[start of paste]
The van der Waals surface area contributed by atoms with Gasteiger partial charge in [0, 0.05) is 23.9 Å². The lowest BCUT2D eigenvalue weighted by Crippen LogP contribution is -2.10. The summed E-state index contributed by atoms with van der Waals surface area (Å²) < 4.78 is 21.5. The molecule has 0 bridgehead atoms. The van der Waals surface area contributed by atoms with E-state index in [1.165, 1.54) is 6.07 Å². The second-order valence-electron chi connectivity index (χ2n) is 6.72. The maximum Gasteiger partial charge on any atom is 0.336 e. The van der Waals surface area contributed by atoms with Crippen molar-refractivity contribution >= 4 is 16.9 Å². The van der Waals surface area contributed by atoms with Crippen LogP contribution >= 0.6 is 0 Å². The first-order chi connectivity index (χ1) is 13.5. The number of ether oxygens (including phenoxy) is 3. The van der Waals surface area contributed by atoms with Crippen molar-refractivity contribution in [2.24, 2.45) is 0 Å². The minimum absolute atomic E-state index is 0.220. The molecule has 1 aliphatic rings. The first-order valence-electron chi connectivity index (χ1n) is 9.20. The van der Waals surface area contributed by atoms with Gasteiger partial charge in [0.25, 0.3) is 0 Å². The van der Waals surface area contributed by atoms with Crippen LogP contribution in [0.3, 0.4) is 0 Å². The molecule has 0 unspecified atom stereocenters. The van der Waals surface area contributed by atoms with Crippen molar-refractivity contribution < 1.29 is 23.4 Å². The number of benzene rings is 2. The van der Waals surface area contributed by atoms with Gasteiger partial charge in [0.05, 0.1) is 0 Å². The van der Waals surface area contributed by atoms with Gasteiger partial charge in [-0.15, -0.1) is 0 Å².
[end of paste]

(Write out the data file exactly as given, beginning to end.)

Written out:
The van der Waals surface area contributed by atoms with Gasteiger partial charge in [0, 0.05) is 23.9 Å². The lowest BCUT2D eigenvalue weighted by Crippen LogP contribution is -2.10. The summed E-state index contributed by atoms with van der Waals surface area (Å²) < 4.78 is 21.5. The molecule has 0 bridgehead atoms. The van der Waals surface area contributed by atoms with E-state index in [1.165, 1.54) is 6.07 Å². The second-order valence-electron chi connectivity index (χ2n) is 6.72. The maximum Gasteiger partial charge on any atom is 0.336 e. The van der Waals surface area contributed by atoms with Crippen molar-refractivity contribution >= 4 is 16.9 Å². The van der Waals surface area contributed by atoms with Crippen LogP contribution >= 0.6 is 0 Å². The first-order chi connectivity index (χ1) is 13.5. The number of ether oxygens (including phenoxy) is 3. The van der Waals surface area contributed by atoms with Crippen molar-refractivity contribution in [2.24, 2.45) is 0 Å². The minimum absolute atomic E-state index is 0.220. The molecule has 1 aliphatic rings. The first-order valence-electron chi connectivity index (χ1n) is 9.20. The van der Waals surface area contributed by atoms with Gasteiger partial charge in [0.25, 0.3) is 0 Å². The van der Waals surface area contributed by atoms with Crippen LogP contribution in [0.3, 0.4) is 0 Å². The molecule has 0 unspecified atom stereocenters. The van der Waals surface area contributed by atoms with Crippen molar-refractivity contribution < 1.29 is 23.4 Å². The number of benzene rings is 2. The van der Waals surface area contributed by atoms with Gasteiger partial charge in [0.05, 0.1) is 0 Å². The van der Waals surface area contributed by atoms with Gasteiger partial charge in [-0.15, -0.1) is 0 Å².